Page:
2010 年 26 巻 1 号 p. 41-74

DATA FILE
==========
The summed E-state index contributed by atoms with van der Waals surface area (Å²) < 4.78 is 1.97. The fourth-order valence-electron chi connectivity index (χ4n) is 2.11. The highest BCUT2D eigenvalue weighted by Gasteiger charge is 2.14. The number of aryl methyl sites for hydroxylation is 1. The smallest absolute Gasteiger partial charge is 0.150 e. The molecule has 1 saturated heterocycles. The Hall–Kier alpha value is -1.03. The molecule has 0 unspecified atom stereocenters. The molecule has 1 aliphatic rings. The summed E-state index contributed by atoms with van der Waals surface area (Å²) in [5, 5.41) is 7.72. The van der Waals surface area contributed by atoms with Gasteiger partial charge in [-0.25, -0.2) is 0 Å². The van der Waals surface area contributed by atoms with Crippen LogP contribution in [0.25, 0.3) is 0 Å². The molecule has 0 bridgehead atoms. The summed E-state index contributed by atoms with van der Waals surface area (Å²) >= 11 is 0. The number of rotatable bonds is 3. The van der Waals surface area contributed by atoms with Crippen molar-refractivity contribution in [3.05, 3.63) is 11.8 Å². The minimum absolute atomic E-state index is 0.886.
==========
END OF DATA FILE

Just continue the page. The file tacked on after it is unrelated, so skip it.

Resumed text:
This study attempts to verify the truth of commonly held assertions or assumptions about the problem of infiltration of Mujāhidūn into Iraq via Syria (Infiltration Problem). The study focuses on tribes in the region of North Eastern Syria, because there are many analyses that make assumptions about the importance of their role without a practical basis. Preceding studies revealed that there are four types of actors in the mechanism of the Infiltration: “Infiltrators,” “Recruiters,” “Coordinators,” and “Accepters.” Good relations and cooperation between the latter three actors are key factors for successful infiltration into Iraq. Usually, the inhabitants of North Eastern Syria are considered to play the role of “Coordinators.” The study presents major discussions and facts about the Infiltration Problem, such as tribal linkage between Syria and the Arabian Peninsula, tribal linkage between Syria and Iraq, Syrian policy toward the Infiltration Problem, and the possible relationship between smuggling and the Infiltration Problem. Although it is difficult to examine Syrian policy toward the Infiltration Problem, or to acquire reliable information about the smuggling network, the study attempts to verify the importance of the role of tribal relationships and sympathy for the Mujāhidūn on the Syrian side with regard to the Infiltration Problem. The results indicate that the role of tribal relationships and sympathy for the Mujāhidūn has been overestimated. On the other hand, it also demonstrates that there is, to some extent, an ideological contradiction between actors with regard to the Infiltration Problem. The importance of understanding the Infiltration Problem by taking a subjective approach will be crucial in the short term. Hence, improved ways of conducting research about the Infiltration Problem are still required.